The celebration of the Presentation of the Lord in the Temple and its importance for Schoenstatt
On February 2, the Church celebrates the Feast of the Presentation of the Lord in the Temple worldwide. Formerly it was called the Candlemas. What is the importance of this feast for Schoenstatt?
2. February 2021
In the Temple, the presentation and prophecy of Simeon
Mary and Joseph bring Jesus to the Temple, to consecrate their first born to God, as was the custom at that time. Simeon and Anna, two very old people, who had spent all their life in prayer in the Temple, recognized Jesus as the Son of God and as the Messiah and they praised God for his gift to all people. Simeon prophesied to Mary that her son was destined for the rising and fall of many and that a sword would pierce her own heart, too.
How could Mary continue with her life after such a prophecy? The previous reference to the feast day as Candlemas indicates that she looks towards Jesus, the Light; that she lives from day to day – not in constant fear of what tomorrow may bring, when the sword strikes her. She gratefully contemplates what she has, sees and experiences today. She anchors her life in the heart of God, unperturbed by the storms around her. She has experienced: I am sheltered.
What does this teach us in terms of dealing with the pandemic?
In the concentration camp
Change of scene: Koblenz, 1942. Father Kentenich was imprisoned in September 1941, first for four weeks in a tiny, dark and airless bunker. After that he was moved to a prison. The way he radiated his total lack of anxiety and being sheltered by God impressed his fellow prisoners, as well as the prison guards. Since everything seemed to indicate that he would be transferred to a concentration camp, the Schoenstatt family tried to avoid it. They nearly succeeded. To have a chance of not going to the camp, all he had to do was sign to be examined a second time by a doctor who would declare him unfit for the concentration camp due to his long-standing lung condition.
After a long struggle, on the morning of January 20, 1942 he felt, when he secretly celebrated Holy Mass, that he should not undertake anything of his own accord. “Our priests need to take the Inscription seriously … then I will be free again“, he wrote to Father Menningen. In the weeks that followed, he wavered between hoping to be set free and preparing himself for going to the concentration camp. On February 2, the feast of Candlemas, he sensed that he would be released due to all the sacrifices and prayers made by the Schoenstatt family.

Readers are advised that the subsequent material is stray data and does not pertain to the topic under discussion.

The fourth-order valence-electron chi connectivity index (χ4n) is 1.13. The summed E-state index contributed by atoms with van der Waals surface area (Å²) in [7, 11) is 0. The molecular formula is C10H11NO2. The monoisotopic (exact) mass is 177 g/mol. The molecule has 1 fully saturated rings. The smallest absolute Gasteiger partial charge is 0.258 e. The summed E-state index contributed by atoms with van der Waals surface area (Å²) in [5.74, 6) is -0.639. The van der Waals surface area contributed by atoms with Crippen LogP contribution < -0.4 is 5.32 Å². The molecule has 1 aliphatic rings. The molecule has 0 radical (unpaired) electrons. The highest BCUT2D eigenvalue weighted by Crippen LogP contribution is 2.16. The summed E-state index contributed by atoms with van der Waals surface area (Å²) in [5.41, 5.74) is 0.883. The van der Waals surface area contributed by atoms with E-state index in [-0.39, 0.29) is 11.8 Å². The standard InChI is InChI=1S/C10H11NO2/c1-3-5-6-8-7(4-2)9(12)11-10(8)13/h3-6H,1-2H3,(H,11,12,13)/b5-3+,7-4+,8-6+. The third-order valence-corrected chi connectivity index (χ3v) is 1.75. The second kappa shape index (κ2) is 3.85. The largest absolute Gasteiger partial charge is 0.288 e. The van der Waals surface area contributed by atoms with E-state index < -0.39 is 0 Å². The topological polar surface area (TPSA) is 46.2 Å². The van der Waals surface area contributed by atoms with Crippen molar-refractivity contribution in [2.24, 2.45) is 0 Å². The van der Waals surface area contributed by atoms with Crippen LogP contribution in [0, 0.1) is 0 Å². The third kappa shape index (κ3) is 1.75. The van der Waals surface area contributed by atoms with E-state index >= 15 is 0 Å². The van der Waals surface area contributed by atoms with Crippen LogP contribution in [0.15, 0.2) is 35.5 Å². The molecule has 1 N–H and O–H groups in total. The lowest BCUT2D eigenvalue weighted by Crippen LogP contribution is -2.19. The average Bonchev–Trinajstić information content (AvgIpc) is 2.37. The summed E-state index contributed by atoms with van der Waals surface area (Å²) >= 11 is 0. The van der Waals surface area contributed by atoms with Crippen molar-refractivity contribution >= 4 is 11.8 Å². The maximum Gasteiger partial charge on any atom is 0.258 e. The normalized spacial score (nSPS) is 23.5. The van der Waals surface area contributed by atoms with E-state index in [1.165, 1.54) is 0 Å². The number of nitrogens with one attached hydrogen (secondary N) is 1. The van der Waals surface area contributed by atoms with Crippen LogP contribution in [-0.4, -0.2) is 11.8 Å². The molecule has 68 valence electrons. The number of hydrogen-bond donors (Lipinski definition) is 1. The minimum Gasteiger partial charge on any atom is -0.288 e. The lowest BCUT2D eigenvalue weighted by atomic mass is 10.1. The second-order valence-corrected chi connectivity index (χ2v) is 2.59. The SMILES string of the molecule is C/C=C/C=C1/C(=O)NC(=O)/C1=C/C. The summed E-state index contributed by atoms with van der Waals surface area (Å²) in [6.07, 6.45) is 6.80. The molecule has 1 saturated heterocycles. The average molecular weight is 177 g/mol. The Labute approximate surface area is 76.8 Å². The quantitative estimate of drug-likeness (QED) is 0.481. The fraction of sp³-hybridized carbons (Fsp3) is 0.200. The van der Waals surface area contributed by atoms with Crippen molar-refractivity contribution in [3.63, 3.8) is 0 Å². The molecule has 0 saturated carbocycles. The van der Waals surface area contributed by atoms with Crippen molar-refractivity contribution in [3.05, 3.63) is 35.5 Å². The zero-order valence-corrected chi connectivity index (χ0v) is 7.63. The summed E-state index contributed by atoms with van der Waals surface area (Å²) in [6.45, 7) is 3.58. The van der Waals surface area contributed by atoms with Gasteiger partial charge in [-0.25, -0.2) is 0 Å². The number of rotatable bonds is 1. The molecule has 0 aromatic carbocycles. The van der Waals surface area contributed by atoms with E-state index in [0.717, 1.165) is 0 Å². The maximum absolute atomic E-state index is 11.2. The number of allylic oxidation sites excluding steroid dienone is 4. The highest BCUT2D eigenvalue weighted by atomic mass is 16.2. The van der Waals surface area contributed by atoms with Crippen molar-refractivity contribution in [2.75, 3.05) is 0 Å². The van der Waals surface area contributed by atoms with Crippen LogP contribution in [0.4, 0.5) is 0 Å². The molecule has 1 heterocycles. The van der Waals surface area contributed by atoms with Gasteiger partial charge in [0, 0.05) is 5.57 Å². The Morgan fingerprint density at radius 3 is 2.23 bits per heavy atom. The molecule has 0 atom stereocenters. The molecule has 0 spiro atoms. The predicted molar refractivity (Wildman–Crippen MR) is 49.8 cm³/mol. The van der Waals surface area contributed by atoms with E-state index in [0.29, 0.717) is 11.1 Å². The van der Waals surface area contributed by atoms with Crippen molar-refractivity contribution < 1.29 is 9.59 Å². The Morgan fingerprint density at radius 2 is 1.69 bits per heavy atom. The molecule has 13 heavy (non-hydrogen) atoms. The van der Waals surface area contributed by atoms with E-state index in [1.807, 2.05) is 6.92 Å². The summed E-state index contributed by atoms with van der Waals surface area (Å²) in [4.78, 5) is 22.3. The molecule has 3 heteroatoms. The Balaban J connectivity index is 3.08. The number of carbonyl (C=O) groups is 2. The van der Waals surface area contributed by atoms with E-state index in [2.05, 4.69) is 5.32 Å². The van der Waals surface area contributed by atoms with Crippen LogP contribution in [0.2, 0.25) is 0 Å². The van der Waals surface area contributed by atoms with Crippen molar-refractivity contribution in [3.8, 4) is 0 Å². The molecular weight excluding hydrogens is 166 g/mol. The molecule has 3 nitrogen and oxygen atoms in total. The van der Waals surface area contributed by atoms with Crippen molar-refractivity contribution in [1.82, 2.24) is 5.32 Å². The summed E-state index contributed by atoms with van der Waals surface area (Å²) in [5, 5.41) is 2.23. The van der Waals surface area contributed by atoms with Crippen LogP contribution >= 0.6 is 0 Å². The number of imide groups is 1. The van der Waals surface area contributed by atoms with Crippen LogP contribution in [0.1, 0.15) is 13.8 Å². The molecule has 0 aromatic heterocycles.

Hence, on this feast day, he composed the Hymn of Thanksgiving, that begins with „The chains have fallen!”. In stanza six it says:
“so that new men and women arise
who are, like Christ,
both free and firm on earth,
in joy and in sorrow,
interweaving with him alone
the striving of their hearts…“
Understanding the message
Although he was not set free, on the same day, a decision was made by the Gestapo, the State Secret Police, to send him to the Dachau concentration camp, rather than Mauthausen. This entire process is called in Schoenstatt the Candlemas vision. Since the end of the 1940s the concept of the Candlemas vision includes the intention for Schoenstatt’s spirituality to be understood by the members of the Movement, as well as the bishops and the Church.
Thanks to this sign, the feast day of the Presentation of the Lord in the Temple, or Candlemas, becomes significant. Will all the questions regarding the father and founder of the family eventually lead to a better and deeper understanding of Schoenstatt’s spirituality by its members, and thereby become fruitful not only in their own lives but also in the lives of their fellow human beings? Will this facilitate for the bishops and the Church a better insight into Schoenstatt’s spirituality and thereby find new ways of pastoral care? It’s up to us to make this a reality! Mary’s attitude in Temple, as well as Father Kentenich’s total surrender in prison to the will of God, gives us many practical hints for our own personal Candlemas vision!